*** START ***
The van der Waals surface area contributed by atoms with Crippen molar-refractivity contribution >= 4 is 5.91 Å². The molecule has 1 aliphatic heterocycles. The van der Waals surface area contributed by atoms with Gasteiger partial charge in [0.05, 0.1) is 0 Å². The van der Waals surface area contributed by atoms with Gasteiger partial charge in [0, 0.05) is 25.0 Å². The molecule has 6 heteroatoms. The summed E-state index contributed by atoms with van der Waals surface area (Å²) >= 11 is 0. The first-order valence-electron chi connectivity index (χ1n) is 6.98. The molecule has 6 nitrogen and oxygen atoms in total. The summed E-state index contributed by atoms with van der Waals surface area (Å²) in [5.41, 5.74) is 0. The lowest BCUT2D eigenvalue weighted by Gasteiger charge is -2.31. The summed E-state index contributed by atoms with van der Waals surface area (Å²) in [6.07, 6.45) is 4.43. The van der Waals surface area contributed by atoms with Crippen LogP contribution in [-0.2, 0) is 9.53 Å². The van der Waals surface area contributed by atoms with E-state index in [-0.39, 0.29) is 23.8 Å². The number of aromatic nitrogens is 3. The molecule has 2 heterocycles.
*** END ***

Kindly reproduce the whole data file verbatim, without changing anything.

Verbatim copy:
The van der Waals surface area contributed by atoms with Crippen molar-refractivity contribution >= 4 is 5.91 Å². The molecule has 1 aliphatic heterocycles. The van der Waals surface area contributed by atoms with Gasteiger partial charge in [0.05, 0.1) is 0 Å². The van der Waals surface area contributed by atoms with Gasteiger partial charge in [0, 0.05) is 25.0 Å². The molecule has 6 heteroatoms. The summed E-state index contributed by atoms with van der Waals surface area (Å²) >= 11 is 0. The first-order valence-electron chi connectivity index (χ1n) is 6.98. The molecule has 6 nitrogen and oxygen atoms in total. The summed E-state index contributed by atoms with van der Waals surface area (Å²) in [5.41, 5.74) is 0. The lowest BCUT2D eigenvalue weighted by Gasteiger charge is -2.31. The summed E-state index contributed by atoms with van der Waals surface area (Å²) in [6.07, 6.45) is 4.43. The van der Waals surface area contributed by atoms with Crippen LogP contribution in [-0.2, 0) is 9.53 Å². The van der Waals surface area contributed by atoms with E-state index in [-0.39, 0.29) is 23.8 Å². The number of aromatic nitrogens is 3. The molecule has 2 heterocycles.